Hypothesis 3 (H3): HRP will have a significant negative effect on Engagement.

Hypothesis 4 (H4): POS will have a significant negative effect on turnover intention (TI).

Hypothesis 5 (H5): POS will have a significant positive effect on Engagement.

Hypothesis 6 (H6): Engagement will have a significant negative effect on turnover intention (TI).

Hypothesis 7 (H7): POS will play a significant role as mediation in the relationship between HRP and turnover intention (TI).

Hypothesis 8 (H8): Engagement will play a significant role as mediation in the relationship between HRP and turnover intention (TI).

Hypothesis 9 (H9): POS and Engagement will simultaneously play a significant role as mediation in the relationship between HRP and turnover intention (TI).

Research method

Participants and procedures

The present study was conducted in a SOE in Bandung, Indonesia. This was a branch office of a public transportation company. The researcher applied nonprobability convenience sampling methods and distributed 450 questionnaires to employees through the HR department. Of 450 questionnaires, 377 questionnaires were returned (response rate 83.78%). Table 6 displays the demographic data of respondents in this study.

TABLE 6: Demographic characteristic.
Measurement

Questionnaire as a research instrument used in this study comprised 59 items. Thirty-three items were used to measure HRP, six items to measure POS and six items to measure TI and 14 items to measure EE. The question for measuring HRP is developed based on the concept of Tessema and Soeters (2006) with examples of items as follows; ‘Management has a strong commitment to the training programs’ and ‘The results of performance assessment are used as the basis for decisions on training and career development’. The Cronbach’s alpha of this variable was 0.980. Questions for POS and TI using items contained in the article Prasetio, Luturlean, Anggadwita and Prameswari (2020). There are six question items for POS with examples of ‘The enterprise cares about my welfare’ and ‘The enterprise respects and value my contribution’. Cronbach’s alpha is 0.961. Examples of questions for TI are ‘Often thinking of quitting from work’ and ‘Actively look for better employment opportunities’. Cronbach’s alpha is 0.925. To measure EE, researchers used items developed by Schaufeli, Salanova, Gonzals-Roma and Bakker (2002) consisting of 14 questions. Examples for the question are ‘Proud of the work that I do’ and ‘My work is full of meaning and purpose’ with Cronbach’s alpha 0.956. The whole question has six alternative answer options from 1 (strongly disagree) to 6 (strongly agree).

Ethical considerations

This article followed all ethical standards for research without direct contact with human or animal subjects.

Results

Relationship between variables

Table 7 shows the relationships between variables. The direction and significance of the relationship are in accordance with the researchers’ guesses. It appears that the correlation between HRP and POS is relatively very strong. Whilst the correlation between HRP with engagement and POS with engagement includes medium. Correlations between HRP, POS, and engagement with TI show negative (opposite) directions with relatively weak values.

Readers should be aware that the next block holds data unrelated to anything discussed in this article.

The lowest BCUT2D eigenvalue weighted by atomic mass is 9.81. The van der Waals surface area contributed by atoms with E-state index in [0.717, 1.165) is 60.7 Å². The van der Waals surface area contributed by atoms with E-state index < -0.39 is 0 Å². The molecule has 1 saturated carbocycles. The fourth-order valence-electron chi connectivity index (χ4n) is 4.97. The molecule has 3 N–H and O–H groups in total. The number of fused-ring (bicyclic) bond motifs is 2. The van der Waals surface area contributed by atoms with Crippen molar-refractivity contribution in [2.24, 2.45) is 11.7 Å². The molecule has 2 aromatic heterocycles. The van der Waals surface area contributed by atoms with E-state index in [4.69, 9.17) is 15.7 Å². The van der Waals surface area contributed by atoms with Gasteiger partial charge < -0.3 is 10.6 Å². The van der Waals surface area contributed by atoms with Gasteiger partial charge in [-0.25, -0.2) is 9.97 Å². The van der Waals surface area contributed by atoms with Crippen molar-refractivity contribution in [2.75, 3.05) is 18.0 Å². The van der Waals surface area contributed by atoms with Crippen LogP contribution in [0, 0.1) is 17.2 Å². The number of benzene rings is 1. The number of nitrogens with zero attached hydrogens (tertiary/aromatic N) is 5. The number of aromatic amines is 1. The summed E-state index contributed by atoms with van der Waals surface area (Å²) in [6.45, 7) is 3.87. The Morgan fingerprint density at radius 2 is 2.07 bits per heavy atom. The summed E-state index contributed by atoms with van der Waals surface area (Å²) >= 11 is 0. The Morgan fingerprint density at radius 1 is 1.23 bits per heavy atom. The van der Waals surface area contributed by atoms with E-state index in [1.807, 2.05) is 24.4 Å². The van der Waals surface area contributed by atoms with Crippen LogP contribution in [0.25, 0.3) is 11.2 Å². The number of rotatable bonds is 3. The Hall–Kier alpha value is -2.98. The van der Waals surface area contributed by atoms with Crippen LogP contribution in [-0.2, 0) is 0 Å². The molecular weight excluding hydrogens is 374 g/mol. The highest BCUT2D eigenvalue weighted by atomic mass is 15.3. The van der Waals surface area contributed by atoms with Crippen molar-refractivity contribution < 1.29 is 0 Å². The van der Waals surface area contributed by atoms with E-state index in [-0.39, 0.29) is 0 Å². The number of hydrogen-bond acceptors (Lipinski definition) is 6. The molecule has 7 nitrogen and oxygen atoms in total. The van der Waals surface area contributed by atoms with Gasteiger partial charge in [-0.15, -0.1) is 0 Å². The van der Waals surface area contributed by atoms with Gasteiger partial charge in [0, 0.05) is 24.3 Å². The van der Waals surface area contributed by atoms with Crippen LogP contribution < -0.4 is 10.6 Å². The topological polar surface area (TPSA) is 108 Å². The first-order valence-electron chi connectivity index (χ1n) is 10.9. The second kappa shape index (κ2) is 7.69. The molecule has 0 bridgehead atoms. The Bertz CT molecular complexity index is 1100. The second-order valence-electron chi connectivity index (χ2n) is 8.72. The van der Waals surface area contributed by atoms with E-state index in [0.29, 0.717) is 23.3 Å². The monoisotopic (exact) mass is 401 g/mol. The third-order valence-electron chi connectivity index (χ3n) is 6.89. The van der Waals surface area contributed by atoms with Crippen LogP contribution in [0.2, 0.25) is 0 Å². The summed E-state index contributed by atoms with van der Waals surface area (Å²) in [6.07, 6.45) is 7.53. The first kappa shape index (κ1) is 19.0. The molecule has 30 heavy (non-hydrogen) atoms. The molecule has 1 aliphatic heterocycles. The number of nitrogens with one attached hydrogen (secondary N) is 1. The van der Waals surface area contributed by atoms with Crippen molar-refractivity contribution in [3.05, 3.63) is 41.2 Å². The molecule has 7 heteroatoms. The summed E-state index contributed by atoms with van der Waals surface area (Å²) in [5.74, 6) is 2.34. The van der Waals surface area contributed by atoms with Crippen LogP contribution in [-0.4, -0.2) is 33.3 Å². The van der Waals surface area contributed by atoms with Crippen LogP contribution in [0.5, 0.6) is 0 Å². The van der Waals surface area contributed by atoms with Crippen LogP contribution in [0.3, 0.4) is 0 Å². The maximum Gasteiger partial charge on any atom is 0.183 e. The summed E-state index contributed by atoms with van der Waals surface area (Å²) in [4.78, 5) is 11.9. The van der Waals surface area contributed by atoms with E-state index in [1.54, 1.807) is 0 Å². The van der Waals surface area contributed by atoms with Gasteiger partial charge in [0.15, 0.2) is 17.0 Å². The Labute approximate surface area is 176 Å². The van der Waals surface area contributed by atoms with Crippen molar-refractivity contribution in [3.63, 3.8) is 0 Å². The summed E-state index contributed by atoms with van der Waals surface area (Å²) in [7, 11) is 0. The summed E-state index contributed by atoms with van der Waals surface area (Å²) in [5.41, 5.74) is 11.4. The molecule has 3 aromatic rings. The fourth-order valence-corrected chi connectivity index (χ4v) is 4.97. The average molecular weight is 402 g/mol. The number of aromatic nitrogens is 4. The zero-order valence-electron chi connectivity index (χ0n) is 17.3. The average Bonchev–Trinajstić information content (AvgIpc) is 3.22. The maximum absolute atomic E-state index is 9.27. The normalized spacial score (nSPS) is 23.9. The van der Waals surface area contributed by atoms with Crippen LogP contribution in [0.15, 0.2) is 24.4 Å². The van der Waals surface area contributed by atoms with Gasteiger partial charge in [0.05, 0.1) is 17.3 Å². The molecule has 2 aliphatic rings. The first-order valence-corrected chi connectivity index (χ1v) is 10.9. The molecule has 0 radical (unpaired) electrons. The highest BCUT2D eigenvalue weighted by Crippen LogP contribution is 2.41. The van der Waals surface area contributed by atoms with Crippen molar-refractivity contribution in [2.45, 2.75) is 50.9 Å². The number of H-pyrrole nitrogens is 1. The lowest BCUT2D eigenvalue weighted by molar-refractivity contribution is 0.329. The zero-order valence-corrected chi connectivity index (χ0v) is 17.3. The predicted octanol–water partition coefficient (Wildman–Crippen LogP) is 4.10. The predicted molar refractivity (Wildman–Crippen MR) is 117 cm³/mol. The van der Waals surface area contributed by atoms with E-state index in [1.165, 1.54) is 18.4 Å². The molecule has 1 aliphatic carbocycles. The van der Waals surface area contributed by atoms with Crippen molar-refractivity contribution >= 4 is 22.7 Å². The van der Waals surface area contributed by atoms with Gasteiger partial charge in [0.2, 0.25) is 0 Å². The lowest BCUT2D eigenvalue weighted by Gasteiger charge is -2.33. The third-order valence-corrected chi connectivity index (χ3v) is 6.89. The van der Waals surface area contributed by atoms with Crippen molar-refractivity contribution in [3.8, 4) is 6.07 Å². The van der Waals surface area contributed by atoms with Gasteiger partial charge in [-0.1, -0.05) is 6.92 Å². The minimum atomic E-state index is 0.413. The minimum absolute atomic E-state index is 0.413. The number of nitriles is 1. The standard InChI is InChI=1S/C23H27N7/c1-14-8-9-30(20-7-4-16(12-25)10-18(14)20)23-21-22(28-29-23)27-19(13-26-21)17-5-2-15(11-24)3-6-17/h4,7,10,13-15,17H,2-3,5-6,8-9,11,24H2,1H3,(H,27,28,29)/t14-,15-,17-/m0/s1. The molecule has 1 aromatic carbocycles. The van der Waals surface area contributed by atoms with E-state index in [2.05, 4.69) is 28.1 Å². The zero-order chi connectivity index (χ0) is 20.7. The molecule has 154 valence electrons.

TABLE 7: Mean, standard deviation, correlation.
Hypotheses testing

To examine the hypotheses of the direct effect of HRP on TI and the indirect effect through POS and engagement, we use SPSS with Macro Process from Hayes (2018). The process is performed to investigate whether there is any mediation. The first step is to present the regression result, showed in Table 8 that is also used to answer hypotheses H1–H6. There are two hypotheses that do not support. H1 does not support, which means there is no direct effect of HRP on TI (p-value > 0.05), and H4 does not support, which reveals there is no direct effect of POS on TI (p > 0.05). H2, H3, H5, and H6 are all, respectively, supported.

TABLE 8: Regression analysis.

The next step is to examine the possibility of mediation by POS and engagement. Based on the work of Hayes (2018), a variable is said to have a mediating role if the bootstrap result shows that the upper level and lower level confidence interval (ULCI and LLCI) values do not contain zero (0). Table 9 provides the result. As mentioned earlier, HRP does not have a direct effect on TI. Regarding the role of POS as mediation, we also have no evidence that supports the idea (ULCI and LLCI contain zero). Perceived organisation support will not play a significant role as mediation in the relationship between HRP and TI. Hypothesis H7 is not supported. However, the H8 hypothesis is supported; engagement has a mediation role as ULCI and LLCI do not contain zero. The interesting things are when POS is combined with engagement, then they both play a significant role in mediation; thus H9 was supported. We can safely mention that the intervention of POS and engagement can change the relationship model between HRP and TI.

TABLE 9: Effect of human resource practice on turnover intention.

Discussion